Parenting Lessons: Loving ways to set limits

Time, Limits and Caring are what I call the holy trinity of childcare. Here, you'll learn the importance of limits, and start to get comfortable with making rules and being strict with your children when necessary.

It's impossible to raise children well unless we spend time with them. And spending simple time together has wonderful results. For example, my research shows that children in families that eat dinner together at least a few times per week tend to be less depressed, have less permissive attitudes toward sex, are less likely to use drugs, and are more likely to work to their intellectual potential in school. Caring is equally important—taking an active interest in our children's lives, being willing to listen to what's on their minds and participate in their activities.

For most parents, the trickiest part of TLC is setting limits for our kids. We believe setting limits-saying "no" for example—will destroy the closeness we have with our children and take all the fun out of parenting. But it is only by setting limits that we can help kids develop character and avoid some of the dangers of adolescence, including eating disorders, risky sexual behavior and underachievement.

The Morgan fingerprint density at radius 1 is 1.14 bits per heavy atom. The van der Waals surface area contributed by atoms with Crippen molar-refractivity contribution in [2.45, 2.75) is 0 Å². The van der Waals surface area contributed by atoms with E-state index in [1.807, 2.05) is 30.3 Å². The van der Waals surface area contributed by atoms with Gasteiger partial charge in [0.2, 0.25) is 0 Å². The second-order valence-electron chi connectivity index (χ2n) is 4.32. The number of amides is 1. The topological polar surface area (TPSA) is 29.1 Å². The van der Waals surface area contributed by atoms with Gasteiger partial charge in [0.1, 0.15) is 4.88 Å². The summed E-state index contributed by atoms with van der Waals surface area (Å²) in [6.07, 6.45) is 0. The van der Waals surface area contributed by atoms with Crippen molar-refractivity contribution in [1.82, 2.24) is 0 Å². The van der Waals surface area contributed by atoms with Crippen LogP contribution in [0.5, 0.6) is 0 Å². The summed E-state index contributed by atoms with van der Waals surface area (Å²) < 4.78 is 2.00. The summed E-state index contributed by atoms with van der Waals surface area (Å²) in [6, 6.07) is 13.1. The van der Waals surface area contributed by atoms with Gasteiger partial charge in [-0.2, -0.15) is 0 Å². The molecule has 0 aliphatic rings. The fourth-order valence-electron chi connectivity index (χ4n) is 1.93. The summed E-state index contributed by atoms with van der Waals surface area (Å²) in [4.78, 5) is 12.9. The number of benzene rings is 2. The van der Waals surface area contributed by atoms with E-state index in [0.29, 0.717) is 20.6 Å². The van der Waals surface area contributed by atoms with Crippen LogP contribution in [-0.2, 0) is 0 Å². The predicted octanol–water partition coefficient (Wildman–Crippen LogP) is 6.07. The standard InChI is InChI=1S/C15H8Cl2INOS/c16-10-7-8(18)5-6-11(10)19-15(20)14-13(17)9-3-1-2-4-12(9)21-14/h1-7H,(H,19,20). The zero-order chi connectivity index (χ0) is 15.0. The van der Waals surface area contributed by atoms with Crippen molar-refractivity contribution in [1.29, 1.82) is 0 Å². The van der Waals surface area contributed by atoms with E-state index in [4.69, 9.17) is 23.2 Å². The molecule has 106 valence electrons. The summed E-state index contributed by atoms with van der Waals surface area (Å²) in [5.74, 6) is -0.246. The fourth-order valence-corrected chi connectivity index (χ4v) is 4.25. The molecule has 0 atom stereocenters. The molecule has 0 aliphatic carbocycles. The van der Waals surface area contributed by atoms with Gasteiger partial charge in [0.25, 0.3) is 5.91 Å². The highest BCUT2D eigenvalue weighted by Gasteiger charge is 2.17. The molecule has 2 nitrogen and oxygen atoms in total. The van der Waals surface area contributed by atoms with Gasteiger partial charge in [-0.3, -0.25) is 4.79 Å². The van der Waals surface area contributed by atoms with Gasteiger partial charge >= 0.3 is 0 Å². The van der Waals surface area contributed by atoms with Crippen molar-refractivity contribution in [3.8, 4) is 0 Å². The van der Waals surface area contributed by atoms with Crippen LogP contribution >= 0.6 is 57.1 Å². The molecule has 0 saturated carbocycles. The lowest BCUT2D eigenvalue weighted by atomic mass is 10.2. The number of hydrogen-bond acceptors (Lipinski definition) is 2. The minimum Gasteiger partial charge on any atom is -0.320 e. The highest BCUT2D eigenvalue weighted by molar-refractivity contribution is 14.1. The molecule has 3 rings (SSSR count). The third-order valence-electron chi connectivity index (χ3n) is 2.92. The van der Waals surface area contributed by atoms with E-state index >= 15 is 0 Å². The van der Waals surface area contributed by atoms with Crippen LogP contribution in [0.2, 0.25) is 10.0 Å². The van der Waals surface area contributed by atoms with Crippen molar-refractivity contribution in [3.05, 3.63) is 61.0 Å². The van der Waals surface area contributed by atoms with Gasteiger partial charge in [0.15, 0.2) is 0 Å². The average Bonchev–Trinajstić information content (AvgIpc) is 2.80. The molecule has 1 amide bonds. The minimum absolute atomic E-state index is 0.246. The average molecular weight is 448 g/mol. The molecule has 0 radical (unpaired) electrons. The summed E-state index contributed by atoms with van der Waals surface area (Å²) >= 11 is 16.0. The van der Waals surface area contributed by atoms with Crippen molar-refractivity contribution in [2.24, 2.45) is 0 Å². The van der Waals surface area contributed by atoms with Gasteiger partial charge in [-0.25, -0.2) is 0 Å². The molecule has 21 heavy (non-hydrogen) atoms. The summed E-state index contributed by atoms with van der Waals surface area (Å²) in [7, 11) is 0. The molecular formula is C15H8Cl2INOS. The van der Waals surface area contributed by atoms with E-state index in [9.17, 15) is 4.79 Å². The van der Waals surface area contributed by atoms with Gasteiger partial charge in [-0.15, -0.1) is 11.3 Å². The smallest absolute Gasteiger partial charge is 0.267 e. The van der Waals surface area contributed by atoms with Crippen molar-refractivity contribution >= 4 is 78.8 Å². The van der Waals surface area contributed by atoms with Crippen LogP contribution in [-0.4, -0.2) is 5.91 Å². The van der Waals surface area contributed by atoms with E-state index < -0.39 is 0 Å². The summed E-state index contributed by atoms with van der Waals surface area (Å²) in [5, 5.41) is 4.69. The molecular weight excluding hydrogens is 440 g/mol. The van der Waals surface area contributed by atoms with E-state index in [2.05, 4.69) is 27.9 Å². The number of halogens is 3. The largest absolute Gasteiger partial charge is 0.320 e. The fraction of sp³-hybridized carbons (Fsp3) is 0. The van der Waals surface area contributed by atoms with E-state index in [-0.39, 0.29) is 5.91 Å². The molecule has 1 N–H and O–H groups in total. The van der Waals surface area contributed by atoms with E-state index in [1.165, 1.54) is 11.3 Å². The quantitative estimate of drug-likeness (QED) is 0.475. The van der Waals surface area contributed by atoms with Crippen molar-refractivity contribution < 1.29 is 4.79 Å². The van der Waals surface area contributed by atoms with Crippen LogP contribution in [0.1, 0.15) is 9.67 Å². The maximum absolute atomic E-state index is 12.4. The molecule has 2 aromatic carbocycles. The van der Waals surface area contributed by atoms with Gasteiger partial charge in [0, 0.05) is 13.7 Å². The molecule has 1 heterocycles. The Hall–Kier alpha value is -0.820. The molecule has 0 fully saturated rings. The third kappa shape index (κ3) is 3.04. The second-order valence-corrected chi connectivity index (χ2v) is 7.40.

The Importance of Limits
We all need limits, adults and children alike. Yet some parents believe that setting limits is inconsistent with our desire to have a relationship with our child that is based on mutual respect. Trust and mutual respect are a crucial part of the parent-child relationship, but I strongly disagree with the philosophy that says it is always bad to assert power over your children. You can try to discuss situations in which you and your child disagree—she wants to attend a rock concert, for example, and you feel she is too young to go with a group of friends to such an event. But in the end you may need to assert authority and simply refuse permission to let her go.

So when a child tries to get your okay to do something they're not ready for by saying, "Don't you trust me?" I recommend responding, "No, and I wouldn't have trusted myself at your age either. Part of my job as a parent is to protect you from risky situations."

Responses like this may anger your child, but your firmness also sends them the message that you care enough about them to hold the line, risk their displeasure, and create conflict and friction. They know it would be easier for you to give in. They are testing you.

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